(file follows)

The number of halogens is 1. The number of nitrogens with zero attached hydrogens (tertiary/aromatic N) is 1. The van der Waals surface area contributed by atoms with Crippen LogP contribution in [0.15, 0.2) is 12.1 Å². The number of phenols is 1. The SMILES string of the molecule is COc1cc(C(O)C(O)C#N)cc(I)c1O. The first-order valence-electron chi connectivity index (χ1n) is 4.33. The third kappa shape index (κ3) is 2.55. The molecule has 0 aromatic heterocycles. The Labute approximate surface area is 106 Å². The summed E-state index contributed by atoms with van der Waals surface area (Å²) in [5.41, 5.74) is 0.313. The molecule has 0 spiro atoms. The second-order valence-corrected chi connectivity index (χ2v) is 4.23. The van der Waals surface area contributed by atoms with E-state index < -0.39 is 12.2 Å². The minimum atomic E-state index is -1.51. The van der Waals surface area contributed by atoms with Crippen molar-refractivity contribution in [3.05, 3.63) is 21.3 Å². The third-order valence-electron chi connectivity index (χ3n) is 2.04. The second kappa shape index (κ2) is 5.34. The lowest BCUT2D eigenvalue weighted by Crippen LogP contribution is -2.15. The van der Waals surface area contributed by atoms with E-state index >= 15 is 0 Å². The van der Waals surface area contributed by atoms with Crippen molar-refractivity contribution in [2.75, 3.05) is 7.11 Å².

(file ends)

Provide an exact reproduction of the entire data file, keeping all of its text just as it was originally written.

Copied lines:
The number of halogens is 1. The number of nitrogens with zero attached hydrogens (tertiary/aromatic N) is 1. The van der Waals surface area contributed by atoms with Crippen LogP contribution in [0.15, 0.2) is 12.1 Å². The number of phenols is 1. The SMILES string of the molecule is COc1cc(C(O)C(O)C#N)cc(I)c1O. The first-order valence-electron chi connectivity index (χ1n) is 4.33. The third kappa shape index (κ3) is 2.55. The molecule has 0 aromatic heterocycles. The Labute approximate surface area is 106 Å². The summed E-state index contributed by atoms with van der Waals surface area (Å²) in [5.41, 5.74) is 0.313. The molecule has 0 spiro atoms. The second-order valence-corrected chi connectivity index (χ2v) is 4.23. The van der Waals surface area contributed by atoms with E-state index < -0.39 is 12.2 Å². The minimum atomic E-state index is -1.51. The van der Waals surface area contributed by atoms with Crippen molar-refractivity contribution in [3.05, 3.63) is 21.3 Å². The third-order valence-electron chi connectivity index (χ3n) is 2.04. The second kappa shape index (κ2) is 5.34. The lowest BCUT2D eigenvalue weighted by Crippen LogP contribution is -2.15. The van der Waals surface area contributed by atoms with E-state index >= 15 is 0 Å². The van der Waals surface area contributed by atoms with Crippen molar-refractivity contribution in [2.75, 3.05) is 7.11 Å².